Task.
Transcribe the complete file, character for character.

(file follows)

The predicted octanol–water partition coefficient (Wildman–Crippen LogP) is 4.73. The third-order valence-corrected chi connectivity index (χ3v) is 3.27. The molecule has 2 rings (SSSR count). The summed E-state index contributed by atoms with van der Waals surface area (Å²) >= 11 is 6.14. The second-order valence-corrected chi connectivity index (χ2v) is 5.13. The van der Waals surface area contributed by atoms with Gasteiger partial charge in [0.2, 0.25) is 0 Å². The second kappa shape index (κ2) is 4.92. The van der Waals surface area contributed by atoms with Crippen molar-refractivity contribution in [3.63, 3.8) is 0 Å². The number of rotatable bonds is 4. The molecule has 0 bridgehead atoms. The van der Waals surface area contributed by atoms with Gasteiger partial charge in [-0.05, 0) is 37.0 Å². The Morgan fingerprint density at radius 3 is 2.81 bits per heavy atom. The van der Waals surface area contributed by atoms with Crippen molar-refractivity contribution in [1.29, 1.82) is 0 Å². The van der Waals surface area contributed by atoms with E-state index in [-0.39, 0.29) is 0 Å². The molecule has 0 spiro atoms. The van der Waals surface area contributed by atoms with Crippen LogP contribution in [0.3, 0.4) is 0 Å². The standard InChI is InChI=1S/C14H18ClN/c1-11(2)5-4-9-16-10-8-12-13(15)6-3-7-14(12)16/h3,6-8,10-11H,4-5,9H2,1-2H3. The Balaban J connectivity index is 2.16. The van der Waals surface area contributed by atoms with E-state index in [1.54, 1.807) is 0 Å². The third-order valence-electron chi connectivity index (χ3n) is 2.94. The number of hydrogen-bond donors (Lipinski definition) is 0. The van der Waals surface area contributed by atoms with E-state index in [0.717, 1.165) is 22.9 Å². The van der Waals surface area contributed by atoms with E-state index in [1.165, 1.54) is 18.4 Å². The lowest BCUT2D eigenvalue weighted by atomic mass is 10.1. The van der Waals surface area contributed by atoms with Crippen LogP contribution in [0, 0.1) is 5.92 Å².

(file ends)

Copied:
The predicted octanol–water partition coefficient (Wildman–Crippen LogP) is 4.73. The third-order valence-corrected chi connectivity index (χ3v) is 3.27. The molecule has 2 rings (SSSR count). The summed E-state index contributed by atoms with van der Waals surface area (Å²) >= 11 is 6.14. The second-order valence-corrected chi connectivity index (χ2v) is 5.13. The van der Waals surface area contributed by atoms with Gasteiger partial charge in [0.2, 0.25) is 0 Å². The second kappa shape index (κ2) is 4.92. The van der Waals surface area contributed by atoms with Crippen molar-refractivity contribution in [3.63, 3.8) is 0 Å². The number of rotatable bonds is 4. The molecule has 0 bridgehead atoms. The van der Waals surface area contributed by atoms with Gasteiger partial charge in [-0.05, 0) is 37.0 Å². The Morgan fingerprint density at radius 3 is 2.81 bits per heavy atom. The van der Waals surface area contributed by atoms with Crippen molar-refractivity contribution in [1.29, 1.82) is 0 Å². The van der Waals surface area contributed by atoms with E-state index in [-0.39, 0.29) is 0 Å². The molecule has 0 spiro atoms. The van der Waals surface area contributed by atoms with Crippen LogP contribution in [0.3, 0.4) is 0 Å². The standard InChI is InChI=1S/C14H18ClN/c1-11(2)5-4-9-16-10-8-12-13(15)6-3-7-14(12)16/h3,6-8,10-11H,4-5,9H2,1-2H3. The Balaban J connectivity index is 2.16. The van der Waals surface area contributed by atoms with E-state index in [1.54, 1.807) is 0 Å². The third-order valence-electron chi connectivity index (χ3n) is 2.94. The number of hydrogen-bond donors (Lipinski definition) is 0. The van der Waals surface area contributed by atoms with E-state index in [0.717, 1.165) is 22.9 Å². The van der Waals surface area contributed by atoms with E-state index in [1.165, 1.54) is 18.4 Å². The lowest BCUT2D eigenvalue weighted by atomic mass is 10.1. The van der Waals surface area contributed by atoms with Crippen LogP contribution in [0, 0.1) is 5.92 Å².